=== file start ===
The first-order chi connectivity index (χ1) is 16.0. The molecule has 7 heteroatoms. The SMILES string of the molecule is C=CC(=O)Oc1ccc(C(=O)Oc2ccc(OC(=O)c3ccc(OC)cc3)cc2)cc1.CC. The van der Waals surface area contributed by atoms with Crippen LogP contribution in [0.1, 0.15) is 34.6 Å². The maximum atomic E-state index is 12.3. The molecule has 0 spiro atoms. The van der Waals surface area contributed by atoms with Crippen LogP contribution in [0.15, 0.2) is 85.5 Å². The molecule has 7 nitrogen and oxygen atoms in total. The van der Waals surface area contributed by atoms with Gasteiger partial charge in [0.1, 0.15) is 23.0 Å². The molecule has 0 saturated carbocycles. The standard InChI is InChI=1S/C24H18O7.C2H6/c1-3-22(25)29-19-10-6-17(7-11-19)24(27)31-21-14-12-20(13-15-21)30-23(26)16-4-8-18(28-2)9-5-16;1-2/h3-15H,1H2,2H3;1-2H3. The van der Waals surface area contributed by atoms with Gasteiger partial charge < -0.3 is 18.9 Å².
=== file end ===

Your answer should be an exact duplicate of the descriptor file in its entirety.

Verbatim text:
The first-order chi connectivity index (χ1) is 16.0. The molecule has 7 heteroatoms. The SMILES string of the molecule is C=CC(=O)Oc1ccc(C(=O)Oc2ccc(OC(=O)c3ccc(OC)cc3)cc2)cc1.CC. The van der Waals surface area contributed by atoms with Crippen LogP contribution in [0.1, 0.15) is 34.6 Å². The maximum atomic E-state index is 12.3. The molecule has 0 spiro atoms. The van der Waals surface area contributed by atoms with Crippen LogP contribution in [0.15, 0.2) is 85.5 Å². The molecule has 7 nitrogen and oxygen atoms in total. The van der Waals surface area contributed by atoms with Gasteiger partial charge in [0.1, 0.15) is 23.0 Å². The molecule has 0 saturated carbocycles. The standard InChI is InChI=1S/C24H18O7.C2H6/c1-3-22(25)29-19-10-6-17(7-11-19)24(27)31-21-14-12-20(13-15-21)30-23(26)16-4-8-18(28-2)9-5-16;1-2/h3-15H,1H2,2H3;1-2H3. The van der Waals surface area contributed by atoms with Gasteiger partial charge < -0.3 is 18.9 Å².